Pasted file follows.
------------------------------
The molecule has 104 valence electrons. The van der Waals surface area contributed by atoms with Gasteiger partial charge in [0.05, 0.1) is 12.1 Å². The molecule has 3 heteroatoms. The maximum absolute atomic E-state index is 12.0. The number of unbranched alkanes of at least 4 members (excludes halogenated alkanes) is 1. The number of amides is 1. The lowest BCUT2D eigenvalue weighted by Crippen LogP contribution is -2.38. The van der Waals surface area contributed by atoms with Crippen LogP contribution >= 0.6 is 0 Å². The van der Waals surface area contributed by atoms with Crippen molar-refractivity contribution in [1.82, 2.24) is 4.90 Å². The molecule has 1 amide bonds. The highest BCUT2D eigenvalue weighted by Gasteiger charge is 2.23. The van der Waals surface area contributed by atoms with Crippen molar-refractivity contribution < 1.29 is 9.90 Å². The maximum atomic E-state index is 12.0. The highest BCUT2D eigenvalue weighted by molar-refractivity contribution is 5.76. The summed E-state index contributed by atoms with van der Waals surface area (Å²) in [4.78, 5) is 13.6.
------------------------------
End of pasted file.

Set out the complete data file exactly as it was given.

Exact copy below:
The molecule has 104 valence electrons. The van der Waals surface area contributed by atoms with Gasteiger partial charge in [0.05, 0.1) is 12.1 Å². The molecule has 3 heteroatoms. The maximum absolute atomic E-state index is 12.0. The number of unbranched alkanes of at least 4 members (excludes halogenated alkanes) is 1. The number of amides is 1. The lowest BCUT2D eigenvalue weighted by Crippen LogP contribution is -2.38. The van der Waals surface area contributed by atoms with Crippen LogP contribution >= 0.6 is 0 Å². The van der Waals surface area contributed by atoms with Crippen molar-refractivity contribution in [1.82, 2.24) is 4.90 Å². The molecule has 1 amide bonds. The highest BCUT2D eigenvalue weighted by Gasteiger charge is 2.23. The van der Waals surface area contributed by atoms with Crippen molar-refractivity contribution < 1.29 is 9.90 Å². The maximum atomic E-state index is 12.0. The highest BCUT2D eigenvalue weighted by molar-refractivity contribution is 5.76. The summed E-state index contributed by atoms with van der Waals surface area (Å²) in [4.78, 5) is 13.6.